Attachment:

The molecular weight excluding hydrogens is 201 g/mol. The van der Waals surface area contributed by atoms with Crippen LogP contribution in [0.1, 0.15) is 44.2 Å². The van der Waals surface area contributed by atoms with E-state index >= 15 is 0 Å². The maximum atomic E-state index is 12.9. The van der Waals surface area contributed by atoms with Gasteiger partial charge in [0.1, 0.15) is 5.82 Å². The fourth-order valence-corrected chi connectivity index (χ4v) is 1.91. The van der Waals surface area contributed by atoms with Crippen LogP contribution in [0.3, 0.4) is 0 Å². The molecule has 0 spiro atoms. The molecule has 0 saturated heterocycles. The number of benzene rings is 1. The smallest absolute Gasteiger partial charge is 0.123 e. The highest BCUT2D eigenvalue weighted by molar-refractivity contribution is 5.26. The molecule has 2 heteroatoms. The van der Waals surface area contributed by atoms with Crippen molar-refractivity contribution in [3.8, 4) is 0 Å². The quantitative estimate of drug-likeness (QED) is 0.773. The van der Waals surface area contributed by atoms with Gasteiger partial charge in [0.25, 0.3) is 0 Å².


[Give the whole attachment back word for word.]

The molecular weight excluding hydrogens is 201 g/mol. The van der Waals surface area contributed by atoms with Crippen LogP contribution in [0.1, 0.15) is 44.2 Å². The van der Waals surface area contributed by atoms with E-state index >= 15 is 0 Å². The maximum atomic E-state index is 12.9. The van der Waals surface area contributed by atoms with Gasteiger partial charge in [0.1, 0.15) is 5.82 Å². The fourth-order valence-corrected chi connectivity index (χ4v) is 1.91. The van der Waals surface area contributed by atoms with Crippen LogP contribution in [0.3, 0.4) is 0 Å². The molecule has 0 spiro atoms. The molecule has 0 saturated heterocycles. The number of benzene rings is 1. The smallest absolute Gasteiger partial charge is 0.123 e. The highest BCUT2D eigenvalue weighted by molar-refractivity contribution is 5.26. The molecule has 2 heteroatoms. The van der Waals surface area contributed by atoms with Crippen molar-refractivity contribution in [3.8, 4) is 0 Å². The quantitative estimate of drug-likeness (QED) is 0.773. The van der Waals surface area contributed by atoms with Gasteiger partial charge in [0.25, 0.3) is 0 Å².